“You’ll Never Again Be Mine” performed by Levon Helm.
Jack White says Hank Williams represents all that is good about country music. Jack White says Hank Williams almost seems alien because everything about him is all so unbelievable. His looks, his delivery, the stories you hear about him all seem so exaggerated. And Hank Williams had a tendency for exaggeration. His alcoholism was probably due to a rare spine condition that kept him in pain a lot.
Rodney Crowell says there was something very worldly about the simplicity of his deep Alabama message. He was a voice that a son of a sharecropper could relate too.
Hank Williams was the soundtrack to poor Southerners’ lives
“You’re Cheatin’ Heart” by Hank Williams
Alan Jackson says it’s hard to sit down and write like Hank Williams did. He kept it simple, which is tough to do. Rodney Crowell says Hank Williams invented the “Saturday Night Sinning, Sunday Morning Redemption” style of country music that fit the times.
“Sermon On The Mount” by Merle Haggard
Rodney Crowell says no one is more natural in their delivery, and that Hank’s delivery influenced Johnny Cash and Bob Dylan.
Colin Ascott wrote a biography of Hank Williams. He says that when Hank Williams was alive, there were several country singers that were much bigger than Hank Williams was, including Eddie Arnold and Red Foley. They were more popular because they wrote for people who didn’t like country music. They smoothed over their sound to make it more appealing. On the other hand, Hank Williams kept the edge in his sound and that’s why his sound is still popular today while the other guys’ music sounds so dated.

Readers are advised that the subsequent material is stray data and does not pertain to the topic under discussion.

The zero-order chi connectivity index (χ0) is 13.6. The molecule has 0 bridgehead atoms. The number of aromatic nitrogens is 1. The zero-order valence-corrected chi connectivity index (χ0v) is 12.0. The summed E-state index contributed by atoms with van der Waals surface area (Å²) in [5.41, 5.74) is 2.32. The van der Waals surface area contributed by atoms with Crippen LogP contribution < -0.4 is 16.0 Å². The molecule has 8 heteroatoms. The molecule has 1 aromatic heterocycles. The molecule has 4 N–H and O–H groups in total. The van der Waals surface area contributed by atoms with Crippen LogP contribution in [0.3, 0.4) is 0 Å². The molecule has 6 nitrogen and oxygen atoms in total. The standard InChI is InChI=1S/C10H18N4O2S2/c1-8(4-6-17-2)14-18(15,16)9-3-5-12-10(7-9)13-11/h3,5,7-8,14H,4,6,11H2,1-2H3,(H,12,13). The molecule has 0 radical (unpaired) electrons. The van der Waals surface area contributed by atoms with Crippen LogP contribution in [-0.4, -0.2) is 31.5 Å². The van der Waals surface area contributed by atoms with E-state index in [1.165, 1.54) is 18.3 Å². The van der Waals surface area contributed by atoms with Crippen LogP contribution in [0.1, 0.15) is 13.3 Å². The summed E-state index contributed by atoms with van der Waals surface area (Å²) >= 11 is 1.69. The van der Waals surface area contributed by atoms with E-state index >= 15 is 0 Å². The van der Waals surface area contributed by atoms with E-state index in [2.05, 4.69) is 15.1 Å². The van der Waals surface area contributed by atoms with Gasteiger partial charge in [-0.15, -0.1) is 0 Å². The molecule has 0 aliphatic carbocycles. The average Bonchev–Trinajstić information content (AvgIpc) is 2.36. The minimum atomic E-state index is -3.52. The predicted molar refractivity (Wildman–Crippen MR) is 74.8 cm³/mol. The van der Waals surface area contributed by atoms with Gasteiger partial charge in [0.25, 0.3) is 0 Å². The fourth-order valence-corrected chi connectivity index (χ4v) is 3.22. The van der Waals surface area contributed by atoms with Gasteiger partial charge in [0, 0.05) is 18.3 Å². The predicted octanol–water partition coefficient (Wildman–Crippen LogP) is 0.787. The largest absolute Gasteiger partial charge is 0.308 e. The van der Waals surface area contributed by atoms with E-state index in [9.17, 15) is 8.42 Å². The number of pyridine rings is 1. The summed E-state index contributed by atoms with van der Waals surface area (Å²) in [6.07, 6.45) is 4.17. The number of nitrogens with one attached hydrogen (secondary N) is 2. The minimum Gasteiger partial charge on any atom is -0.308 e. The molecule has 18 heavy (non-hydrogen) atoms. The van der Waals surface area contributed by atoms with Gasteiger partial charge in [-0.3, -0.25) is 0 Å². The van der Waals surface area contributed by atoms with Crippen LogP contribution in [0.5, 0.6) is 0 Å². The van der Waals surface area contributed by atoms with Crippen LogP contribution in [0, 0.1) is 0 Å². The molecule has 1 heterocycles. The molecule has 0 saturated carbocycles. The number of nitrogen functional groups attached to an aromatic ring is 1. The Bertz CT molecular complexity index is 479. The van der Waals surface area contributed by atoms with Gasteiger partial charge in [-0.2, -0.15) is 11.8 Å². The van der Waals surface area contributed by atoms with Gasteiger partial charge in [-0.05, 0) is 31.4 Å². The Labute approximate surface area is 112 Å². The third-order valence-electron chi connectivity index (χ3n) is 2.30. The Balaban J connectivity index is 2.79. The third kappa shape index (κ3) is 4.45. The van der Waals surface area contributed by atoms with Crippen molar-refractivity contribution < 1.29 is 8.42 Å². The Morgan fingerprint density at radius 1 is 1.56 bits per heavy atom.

“How Many Times Have You Broken My Heart” by Norah Jones.
Hand Williams’ influence has spread far and wide. Jack White has produced both rock music and country, including albums for Wanda Jackson and Loretta Lynn. Jack White says that when he signed up for this project, he just wanted to be an antenna for Hank Williams. Didn’t want any of himself in the song. He played it first for Bob Dylan who told him that it sounded like it came straight out of the 50’s and that’s how Jack White knew it was done.
“You Know That I Know” by Jack White
Holly Williams is Hank Williams’ Granddaughter. She is reminded at how prolific Hank Was at 29 compared to herself and most artists. She found that playing her grandfather’s music took a lot more than learning the parts. He didn’t do any crazy minor chords, but wrote melodies.
“Blue Is My Heart” by Holly Williams
Hank Williams Jr. says “It would be like we found more Shakespeare.” He says you could imagine every one of Hank Williams lyrics.
“I’m So Happy That I Found You” by Lucinda Williams
Hank Williams Jr talks about when they took him to Hollywood to sign a movie contract. He wasn’t impressed by the movie stars he saw at the studios and he made some disparaging remarks about the owner of the studios and that was the end of the movie contract.
“Angel Mine” by Sheryl Crow
The Taproot Radio Podcast is copyright 2011 by Taproot Media. The music and interviews in this episode are used with permission of the artists. The Taproot Theme music is called “Meltdown Man” by Derek K. Miller of Penmachine.com. The episode as a whole is copyright 2011 by Taproot Media.